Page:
Officers in Milwaukee Police Department’s District 2 are trying something new to address the street-based sex trade on Milwaukee’s South Side: Instead of arresting female prostitutes, they are offering help.
“The plan is to approach the women in a non-enforcement setting,” said David Salazar, who has served as captain of District 2 since June. “It’s truly an outreach.”
In the program, which began in March, officers conduct a wellness check and try to connect the women, who are often victims of human trafficking and suffer from substance abuse issues, with community resources.
“We’re more than willing to convey a ride to one of the service providers,” Salazar said. “After time, they will see that even the police want to see them get better.”
The Benedict Center’s Sisters Program, which helps women in the sex trade, is one of the providers. The program runs drop-in centers on the South and North sides of the city.
“I think it’s an opportunity for the police and for District 2 to demonstrate the role that they can play as community resources, as helpers and as links to resources,” said Jeanne Geraci, executive director of the Benedict Center.
Other partners include the Milwaukee County Housing Division, Southside Organizing Center, the District Attorney’s Office and the Medical College of Wisconsin. All collaborate in a larger effort called the Milwaukee Providing Opportunities for Wellness, Empowerment and Recovery project, or MPOWER. The goal of MPOWER is to work collaboratively with women in the street-based sex trade and divert them from the criminal justice system and into treatment or other resources, including housing.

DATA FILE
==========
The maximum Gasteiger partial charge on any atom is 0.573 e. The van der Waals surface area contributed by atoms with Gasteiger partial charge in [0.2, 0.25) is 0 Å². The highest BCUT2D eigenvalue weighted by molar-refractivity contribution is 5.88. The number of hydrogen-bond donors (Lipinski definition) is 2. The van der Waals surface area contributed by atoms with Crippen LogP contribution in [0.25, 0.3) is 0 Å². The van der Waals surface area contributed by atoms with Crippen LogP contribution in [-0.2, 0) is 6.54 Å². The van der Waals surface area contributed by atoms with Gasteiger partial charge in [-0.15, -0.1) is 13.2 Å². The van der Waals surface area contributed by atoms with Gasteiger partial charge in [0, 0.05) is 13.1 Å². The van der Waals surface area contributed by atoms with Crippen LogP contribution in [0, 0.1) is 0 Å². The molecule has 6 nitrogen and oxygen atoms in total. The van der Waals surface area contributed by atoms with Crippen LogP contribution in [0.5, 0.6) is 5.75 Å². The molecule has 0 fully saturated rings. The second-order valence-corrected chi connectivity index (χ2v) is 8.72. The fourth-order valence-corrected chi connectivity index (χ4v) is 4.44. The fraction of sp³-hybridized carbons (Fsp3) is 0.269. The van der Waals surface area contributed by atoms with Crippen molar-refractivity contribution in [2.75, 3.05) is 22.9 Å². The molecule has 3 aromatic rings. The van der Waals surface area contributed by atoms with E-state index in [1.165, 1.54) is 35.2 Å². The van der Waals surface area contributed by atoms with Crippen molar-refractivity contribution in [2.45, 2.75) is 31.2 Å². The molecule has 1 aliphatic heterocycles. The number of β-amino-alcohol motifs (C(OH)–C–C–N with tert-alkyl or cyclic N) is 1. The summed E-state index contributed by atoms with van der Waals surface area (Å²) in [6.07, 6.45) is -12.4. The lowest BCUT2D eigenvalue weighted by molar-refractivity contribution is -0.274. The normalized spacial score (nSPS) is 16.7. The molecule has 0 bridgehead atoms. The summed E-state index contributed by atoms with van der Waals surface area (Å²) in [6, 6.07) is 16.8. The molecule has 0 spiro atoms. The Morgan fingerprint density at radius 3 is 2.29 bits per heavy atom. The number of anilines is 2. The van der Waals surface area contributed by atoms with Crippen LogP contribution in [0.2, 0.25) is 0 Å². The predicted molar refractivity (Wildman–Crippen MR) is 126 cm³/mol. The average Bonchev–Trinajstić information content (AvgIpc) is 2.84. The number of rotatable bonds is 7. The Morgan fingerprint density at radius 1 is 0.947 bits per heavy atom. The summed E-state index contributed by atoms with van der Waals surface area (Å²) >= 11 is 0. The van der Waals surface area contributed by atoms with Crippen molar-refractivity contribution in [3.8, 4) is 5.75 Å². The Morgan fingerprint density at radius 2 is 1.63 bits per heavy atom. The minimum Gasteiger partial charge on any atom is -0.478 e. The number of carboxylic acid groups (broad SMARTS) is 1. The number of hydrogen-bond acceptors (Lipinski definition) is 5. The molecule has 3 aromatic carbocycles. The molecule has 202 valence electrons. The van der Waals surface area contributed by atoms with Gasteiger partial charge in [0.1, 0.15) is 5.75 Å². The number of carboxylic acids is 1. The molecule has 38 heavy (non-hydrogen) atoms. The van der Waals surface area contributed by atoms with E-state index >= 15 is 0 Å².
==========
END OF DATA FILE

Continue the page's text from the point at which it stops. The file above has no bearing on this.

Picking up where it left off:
The first several weeks of the pilot yielded mixed results, Salazar said. Women were still hesitant to speak with officers for fear of being arrested. But rapport is being developed, he said, and half the women that police have contacted have expressed interest in recovery from addiction.
In addition, specialists from the Milwaukee County Housing Division’s Homeless Outreach Team have been activated to assist in case a woman would rather speak with someone other than an officer or take a ride to the Sisters Program, but not in a squad car.
So far that hasn’t happened, said Stephanie Nowak, lead community intervention specialist for the Housing Division. But her team has gone out at the same time as officers and conducted similar outreach efforts.
“We encountered about two to three women on each shift we were out who were interested in a follow-up in the future and to talk about long-term housing and who accepted goods we had available,” she said.
Regardless of the positive intention of officers, the women are still apprehension to engage with police, she said. That’s why she urges other organizations that have a positive presence in the neighborhood to help, particularly those who can offer real-time resources such as clean needles, fentanyl test strips, condoms and other items.
Salazar said he hopes the program will eventually yield more results. He also wants residents to know his department is taking a balanced approach to addressing prostitution on the South Side.
“It doesn’t mean we’re not going to arrest a woman engaged in prostitution,” he said. “At the same time, we’re trying to divert them and provide them a pathway to services, because if we don’t do that, then the same problems are still going to occur.”